Zika and the City: How Epidemics Impact Tourism, Sports, and Community

Image credit: Flickr Contributor Martin Pilat

Last Spring, the threat of Zika loomed large in areas like Miami, Texas, and Central and South America, generating widespread panic within the travel industry. As of March 2017, more than 5,000 cases of Zika had been reported in the U.S., about a fifth of which hailed from Florida. While many of these areas have since been declared “Zika-free,” their response to the epidemic yielded important lessons about how cities can prepare for a major health crisis.

Around the time of the outbreak, the NYU SPS Schack Institute of Real Estate Urban Lab hosted a series of panels to discuss the economic and health-related impacts of Zika in Miami and around the world. The first panel featured a discussion between Miami Beach Mayor Philip Levine and my colleague Richard Florida about Miami’s organized efforts to combat Zika, while I convened a panel of NYU SPS academic experts to discuss the impact of public health crises on the tourism and sports industries. You can view the discussions here.

Battling the Bug

Miami’s battle with Zika provides a fitting case study for exploring the relationship between local government and epidemics. As the second most visited city in the U.S., Miami’s economic success depends heavily on its hospitality and tourism industries — both of which are deeply intertwined with the city’s healthcare sector. “If you want economic development through tourism, you cannot do it if you do not have adequate health services in the place you’re bringing tourists to,” says Kristin Lamoureux, the former Associate Dean of the NYU SPS Jonathan M. Tisch Center for Hospitality and Tourism.

“I don’t want to be the mayor who had the opportunity to do the right thing, but instead did the popular thing.”

When the first instances of locally transmitted Zika infections were discovered in Miami in 2016, the region faced a difficult decision: to annihilate the epidemic by spraying an aerial insecticide or risk ending up like Puerto Rico, where Zika was endemic. Although the decision was controversial, Mayor Levine says that aerial inoculation was ultimately the right call. “I don’t want to be the mayor who had the opportunity to do the right thing, but instead did the popular thing,” he says.

Indeed, the Zika epidemic in Miami highlights the extent to which health and safety depend on the sound judgment of our elected officials. As Miami Beach’s efforts have made clear, policy occurs most often at the local level. “Even though Americans’ faith and confidence in their executive branch and Congress is at an all-time low, their faith and confidence in their local leaders is at near-record highs,” says Richard Florida.

Thanks to the diligence of local Miami officials, the state of Florida experienced a record-breaking tourism year in 2016, with a total of 85 million visitors and around 1.2 million people employed in Florida’s tourism industry from January to September.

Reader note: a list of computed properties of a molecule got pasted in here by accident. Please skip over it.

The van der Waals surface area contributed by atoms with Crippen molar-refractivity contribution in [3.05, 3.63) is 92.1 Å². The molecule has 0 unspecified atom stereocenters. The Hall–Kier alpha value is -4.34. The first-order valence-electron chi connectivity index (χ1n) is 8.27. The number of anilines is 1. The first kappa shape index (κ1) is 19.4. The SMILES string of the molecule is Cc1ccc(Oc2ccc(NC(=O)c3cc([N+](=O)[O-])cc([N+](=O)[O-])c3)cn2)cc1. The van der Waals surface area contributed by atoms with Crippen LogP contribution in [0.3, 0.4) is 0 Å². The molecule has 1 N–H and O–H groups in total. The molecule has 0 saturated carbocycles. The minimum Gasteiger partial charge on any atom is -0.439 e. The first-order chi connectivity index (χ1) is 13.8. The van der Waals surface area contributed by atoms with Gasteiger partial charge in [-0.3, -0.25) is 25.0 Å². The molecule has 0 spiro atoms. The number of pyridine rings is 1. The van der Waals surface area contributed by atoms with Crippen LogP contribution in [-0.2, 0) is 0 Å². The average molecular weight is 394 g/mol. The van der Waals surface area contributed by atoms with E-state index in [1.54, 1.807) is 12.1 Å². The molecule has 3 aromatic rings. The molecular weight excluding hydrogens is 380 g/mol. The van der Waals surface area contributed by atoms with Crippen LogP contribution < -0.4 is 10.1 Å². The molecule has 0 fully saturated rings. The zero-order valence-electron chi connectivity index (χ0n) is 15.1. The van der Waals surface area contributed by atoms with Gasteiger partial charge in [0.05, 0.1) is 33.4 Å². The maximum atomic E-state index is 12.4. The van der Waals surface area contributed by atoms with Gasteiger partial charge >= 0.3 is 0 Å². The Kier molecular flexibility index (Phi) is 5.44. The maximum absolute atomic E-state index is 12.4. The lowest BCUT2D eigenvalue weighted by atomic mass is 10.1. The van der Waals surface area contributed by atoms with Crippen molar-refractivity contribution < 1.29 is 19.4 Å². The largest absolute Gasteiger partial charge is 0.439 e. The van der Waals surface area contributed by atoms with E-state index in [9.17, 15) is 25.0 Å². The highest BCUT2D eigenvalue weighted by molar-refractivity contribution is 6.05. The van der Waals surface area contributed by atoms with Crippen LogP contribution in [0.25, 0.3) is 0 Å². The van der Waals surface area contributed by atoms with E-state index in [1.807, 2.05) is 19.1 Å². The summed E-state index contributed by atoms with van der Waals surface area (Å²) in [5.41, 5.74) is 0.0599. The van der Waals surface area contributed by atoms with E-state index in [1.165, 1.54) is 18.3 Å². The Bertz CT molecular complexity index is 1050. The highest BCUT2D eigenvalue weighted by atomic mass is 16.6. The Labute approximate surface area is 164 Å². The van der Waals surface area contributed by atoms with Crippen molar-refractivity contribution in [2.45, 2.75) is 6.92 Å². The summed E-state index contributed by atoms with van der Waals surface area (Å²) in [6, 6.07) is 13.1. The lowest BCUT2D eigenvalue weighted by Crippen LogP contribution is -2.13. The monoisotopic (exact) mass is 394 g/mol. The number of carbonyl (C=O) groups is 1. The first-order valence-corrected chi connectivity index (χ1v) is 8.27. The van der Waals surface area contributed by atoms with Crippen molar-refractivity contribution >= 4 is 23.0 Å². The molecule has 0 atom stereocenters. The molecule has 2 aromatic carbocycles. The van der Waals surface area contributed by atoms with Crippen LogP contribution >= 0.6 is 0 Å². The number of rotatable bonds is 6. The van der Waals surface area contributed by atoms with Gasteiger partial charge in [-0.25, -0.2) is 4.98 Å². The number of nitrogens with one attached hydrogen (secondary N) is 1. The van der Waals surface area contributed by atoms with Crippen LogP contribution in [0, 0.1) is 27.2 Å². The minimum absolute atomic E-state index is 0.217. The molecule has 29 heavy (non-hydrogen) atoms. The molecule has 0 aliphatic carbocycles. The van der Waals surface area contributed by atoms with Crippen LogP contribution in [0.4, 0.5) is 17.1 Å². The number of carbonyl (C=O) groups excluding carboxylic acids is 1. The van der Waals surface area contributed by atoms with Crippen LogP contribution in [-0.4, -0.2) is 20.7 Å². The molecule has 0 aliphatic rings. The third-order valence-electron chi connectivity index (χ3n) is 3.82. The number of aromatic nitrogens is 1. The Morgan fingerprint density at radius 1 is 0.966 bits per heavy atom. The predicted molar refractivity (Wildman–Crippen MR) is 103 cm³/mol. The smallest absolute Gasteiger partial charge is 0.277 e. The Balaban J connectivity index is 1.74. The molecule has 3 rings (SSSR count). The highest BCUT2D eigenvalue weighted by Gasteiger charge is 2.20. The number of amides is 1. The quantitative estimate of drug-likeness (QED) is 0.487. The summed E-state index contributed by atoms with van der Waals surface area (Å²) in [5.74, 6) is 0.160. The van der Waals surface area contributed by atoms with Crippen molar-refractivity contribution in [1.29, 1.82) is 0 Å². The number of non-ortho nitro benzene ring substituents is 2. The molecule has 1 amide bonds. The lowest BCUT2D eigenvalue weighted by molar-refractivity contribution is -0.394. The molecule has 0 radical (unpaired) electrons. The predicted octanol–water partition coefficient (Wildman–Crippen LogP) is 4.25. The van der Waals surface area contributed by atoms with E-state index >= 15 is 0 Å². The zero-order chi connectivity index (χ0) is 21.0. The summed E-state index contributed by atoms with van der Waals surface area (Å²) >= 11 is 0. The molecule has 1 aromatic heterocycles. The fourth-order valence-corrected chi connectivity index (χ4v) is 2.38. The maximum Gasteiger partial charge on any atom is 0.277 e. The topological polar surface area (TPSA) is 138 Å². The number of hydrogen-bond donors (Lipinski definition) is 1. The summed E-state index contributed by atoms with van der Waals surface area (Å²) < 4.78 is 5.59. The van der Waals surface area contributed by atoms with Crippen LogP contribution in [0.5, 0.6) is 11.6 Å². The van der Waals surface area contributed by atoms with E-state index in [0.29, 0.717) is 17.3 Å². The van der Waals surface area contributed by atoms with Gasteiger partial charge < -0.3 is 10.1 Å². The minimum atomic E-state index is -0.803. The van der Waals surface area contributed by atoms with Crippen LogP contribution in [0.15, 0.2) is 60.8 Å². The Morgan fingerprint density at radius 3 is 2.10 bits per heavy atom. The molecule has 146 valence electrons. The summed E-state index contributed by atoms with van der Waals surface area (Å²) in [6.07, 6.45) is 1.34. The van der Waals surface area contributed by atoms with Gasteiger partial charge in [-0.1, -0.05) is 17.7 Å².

A Significant Impact on Sports and Tourism

The 2016 Rio Olympics spotlighted the tension between the public health community and the world’s sports and tourism industries. Prior to the event, more than 150 doctors and professors wrote a petition to postpone the Olympics, hoping to prevent the spread of Zika. “An unnecessary risk is posed when 500,000 foreign tourists from all countries attend the Games, potentially acquire that strain, and return home to places where it can become endemic,” the petition read.

Image credit: Flickr Contributor Steve Corey

At the time, professor Arthur Caplan — the co-director of NYU SPS’s Sports and Society program and the director of medical ethics at NYU Lagone Medical Center — advocated for delaying the Olympics as well. But Caplan’s fellow co-director, Lee Igel, says there was ultimately an upside to hosting the games in Rio. In many cases, Igel finds, “sports [become] the entry point to address public health issues” by spreading worldwide awareness.

With this global platform, however, comes great responsibility. Moving forward, Mayor Levine argues that cities must continue to remain transparent with visitors and residents about the threat of disease. Lamoureux also believes that tourism markets should cater to demographics that may be less affected by a given health crisis. Rather than designing a Zika marketing campaign geared toward families of child-bearing age, for instance, cities like Miami might have focused on attracting older visitors, who were less likely to be concerned about the virus.

In addition to these marketing strategies, cities must view epidemics as an impetus to invest further in their public health sectors. “How can you grow if you don’t invest?” says Mayor Levine. “I can’t imagine a greater investment in the world [than public health].”

STEVEN PEDIGO is the Director of the NYU SPS Schack Institute of Real Estate Urban Lab and a Clinical Assistant Professor for Economic Development at the NYU School of Professional Studies. He is also the Director of the Research and Advising for the Creative Class Group, an Associate Partner at Resonance Consultancy (Vancouver/NYC), and a Senior Advisor for Leland Consulting (Portland). Follow him on twitter @iamstevenpedigo.